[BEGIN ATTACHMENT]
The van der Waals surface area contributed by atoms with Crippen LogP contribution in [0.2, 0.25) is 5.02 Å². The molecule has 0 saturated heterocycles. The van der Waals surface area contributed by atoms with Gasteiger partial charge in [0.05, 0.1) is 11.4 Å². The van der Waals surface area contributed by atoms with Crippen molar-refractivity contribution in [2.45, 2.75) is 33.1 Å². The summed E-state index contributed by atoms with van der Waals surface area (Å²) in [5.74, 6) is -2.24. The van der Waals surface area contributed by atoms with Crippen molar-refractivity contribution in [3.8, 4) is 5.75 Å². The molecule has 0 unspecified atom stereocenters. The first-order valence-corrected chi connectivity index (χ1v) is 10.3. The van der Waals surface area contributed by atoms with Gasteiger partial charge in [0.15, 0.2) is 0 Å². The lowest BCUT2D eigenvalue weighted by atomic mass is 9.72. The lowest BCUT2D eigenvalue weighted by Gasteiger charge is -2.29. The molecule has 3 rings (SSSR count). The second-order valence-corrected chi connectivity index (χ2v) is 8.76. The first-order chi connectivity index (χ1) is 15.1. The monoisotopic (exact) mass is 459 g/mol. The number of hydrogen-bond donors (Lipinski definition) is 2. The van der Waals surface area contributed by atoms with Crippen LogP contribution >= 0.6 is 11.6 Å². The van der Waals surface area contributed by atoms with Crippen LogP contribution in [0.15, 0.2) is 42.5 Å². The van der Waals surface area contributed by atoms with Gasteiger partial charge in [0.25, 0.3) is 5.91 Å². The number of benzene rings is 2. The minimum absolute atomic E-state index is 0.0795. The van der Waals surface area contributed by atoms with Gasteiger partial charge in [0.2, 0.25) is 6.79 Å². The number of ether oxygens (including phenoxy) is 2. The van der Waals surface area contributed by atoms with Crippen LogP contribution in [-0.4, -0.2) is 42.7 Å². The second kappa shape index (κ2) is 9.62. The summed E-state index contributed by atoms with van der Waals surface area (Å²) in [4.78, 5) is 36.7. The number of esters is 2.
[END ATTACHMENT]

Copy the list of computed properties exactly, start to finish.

The van der Waals surface area contributed by atoms with Crippen LogP contribution in [0.2, 0.25) is 5.02 Å². The molecule has 0 saturated heterocycles. The van der Waals surface area contributed by atoms with Gasteiger partial charge in [0.05, 0.1) is 11.4 Å². The van der Waals surface area contributed by atoms with Crippen molar-refractivity contribution in [2.45, 2.75) is 33.1 Å². The summed E-state index contributed by atoms with van der Waals surface area (Å²) in [5.74, 6) is -2.24. The van der Waals surface area contributed by atoms with Crippen molar-refractivity contribution in [3.8, 4) is 5.75 Å². The molecule has 0 unspecified atom stereocenters. The first-order valence-corrected chi connectivity index (χ1v) is 10.3. The van der Waals surface area contributed by atoms with Gasteiger partial charge in [0.15, 0.2) is 0 Å². The lowest BCUT2D eigenvalue weighted by atomic mass is 9.72. The lowest BCUT2D eigenvalue weighted by Gasteiger charge is -2.29. The molecule has 3 rings (SSSR count). The second-order valence-corrected chi connectivity index (χ2v) is 8.76. The first-order chi connectivity index (χ1) is 15.1. The monoisotopic (exact) mass is 459 g/mol. The number of hydrogen-bond donors (Lipinski definition) is 2. The van der Waals surface area contributed by atoms with Crippen LogP contribution >= 0.6 is 11.6 Å². The van der Waals surface area contributed by atoms with Crippen LogP contribution in [0.15, 0.2) is 42.5 Å². The van der Waals surface area contributed by atoms with Gasteiger partial charge in [0.25, 0.3) is 5.91 Å². The number of benzene rings is 2. The minimum absolute atomic E-state index is 0.0795. The van der Waals surface area contributed by atoms with Gasteiger partial charge in [0.2, 0.25) is 6.79 Å². The number of ether oxygens (including phenoxy) is 2. The van der Waals surface area contributed by atoms with Crippen LogP contribution in [-0.4, -0.2) is 42.7 Å². The second kappa shape index (κ2) is 9.62. The summed E-state index contributed by atoms with van der Waals surface area (Å²) in [4.78, 5) is 36.7. The number of esters is 2.